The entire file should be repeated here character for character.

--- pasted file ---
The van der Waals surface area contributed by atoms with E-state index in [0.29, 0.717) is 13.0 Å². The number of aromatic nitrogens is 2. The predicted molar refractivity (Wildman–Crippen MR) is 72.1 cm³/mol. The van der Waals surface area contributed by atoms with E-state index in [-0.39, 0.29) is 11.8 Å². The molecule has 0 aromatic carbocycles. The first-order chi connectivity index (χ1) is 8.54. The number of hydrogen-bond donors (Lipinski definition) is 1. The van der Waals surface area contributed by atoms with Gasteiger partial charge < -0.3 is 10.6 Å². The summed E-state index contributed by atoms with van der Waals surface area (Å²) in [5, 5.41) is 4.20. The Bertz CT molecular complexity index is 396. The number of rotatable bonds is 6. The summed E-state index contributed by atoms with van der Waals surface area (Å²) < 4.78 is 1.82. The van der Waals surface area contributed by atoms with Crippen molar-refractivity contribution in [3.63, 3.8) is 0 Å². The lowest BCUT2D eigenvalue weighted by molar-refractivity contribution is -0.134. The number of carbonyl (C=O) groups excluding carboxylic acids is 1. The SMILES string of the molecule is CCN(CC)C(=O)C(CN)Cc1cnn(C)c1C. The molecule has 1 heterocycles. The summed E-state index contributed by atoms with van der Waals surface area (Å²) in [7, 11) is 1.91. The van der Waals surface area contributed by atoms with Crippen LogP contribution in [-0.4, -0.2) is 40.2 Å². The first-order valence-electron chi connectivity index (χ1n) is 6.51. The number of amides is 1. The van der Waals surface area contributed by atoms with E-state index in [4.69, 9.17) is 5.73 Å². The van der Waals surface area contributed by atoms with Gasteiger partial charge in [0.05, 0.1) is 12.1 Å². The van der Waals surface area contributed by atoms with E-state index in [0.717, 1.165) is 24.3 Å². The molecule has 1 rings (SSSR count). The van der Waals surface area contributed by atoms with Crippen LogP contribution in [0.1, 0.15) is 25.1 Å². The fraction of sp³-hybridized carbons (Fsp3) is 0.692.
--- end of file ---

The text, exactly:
The van der Waals surface area contributed by atoms with E-state index in [0.29, 0.717) is 13.0 Å². The number of aromatic nitrogens is 2. The predicted molar refractivity (Wildman–Crippen MR) is 72.1 cm³/mol. The van der Waals surface area contributed by atoms with E-state index in [-0.39, 0.29) is 11.8 Å². The molecule has 0 aromatic carbocycles. The first-order chi connectivity index (χ1) is 8.54. The number of hydrogen-bond donors (Lipinski definition) is 1. The van der Waals surface area contributed by atoms with Gasteiger partial charge < -0.3 is 10.6 Å². The summed E-state index contributed by atoms with van der Waals surface area (Å²) in [5, 5.41) is 4.20. The Bertz CT molecular complexity index is 396. The number of rotatable bonds is 6. The summed E-state index contributed by atoms with van der Waals surface area (Å²) < 4.78 is 1.82. The van der Waals surface area contributed by atoms with Crippen molar-refractivity contribution in [3.63, 3.8) is 0 Å². The lowest BCUT2D eigenvalue weighted by molar-refractivity contribution is -0.134. The number of carbonyl (C=O) groups excluding carboxylic acids is 1. The SMILES string of the molecule is CCN(CC)C(=O)C(CN)Cc1cnn(C)c1C. The molecule has 1 heterocycles. The summed E-state index contributed by atoms with van der Waals surface area (Å²) in [7, 11) is 1.91. The van der Waals surface area contributed by atoms with Crippen LogP contribution in [-0.4, -0.2) is 40.2 Å². The first-order valence-electron chi connectivity index (χ1n) is 6.51. The number of amides is 1. The van der Waals surface area contributed by atoms with E-state index in [4.69, 9.17) is 5.73 Å². The van der Waals surface area contributed by atoms with Gasteiger partial charge in [0.05, 0.1) is 12.1 Å². The van der Waals surface area contributed by atoms with E-state index in [0.717, 1.165) is 24.3 Å². The molecule has 1 rings (SSSR count). The van der Waals surface area contributed by atoms with Crippen LogP contribution in [0.1, 0.15) is 25.1 Å². The fraction of sp³-hybridized carbons (Fsp3) is 0.692.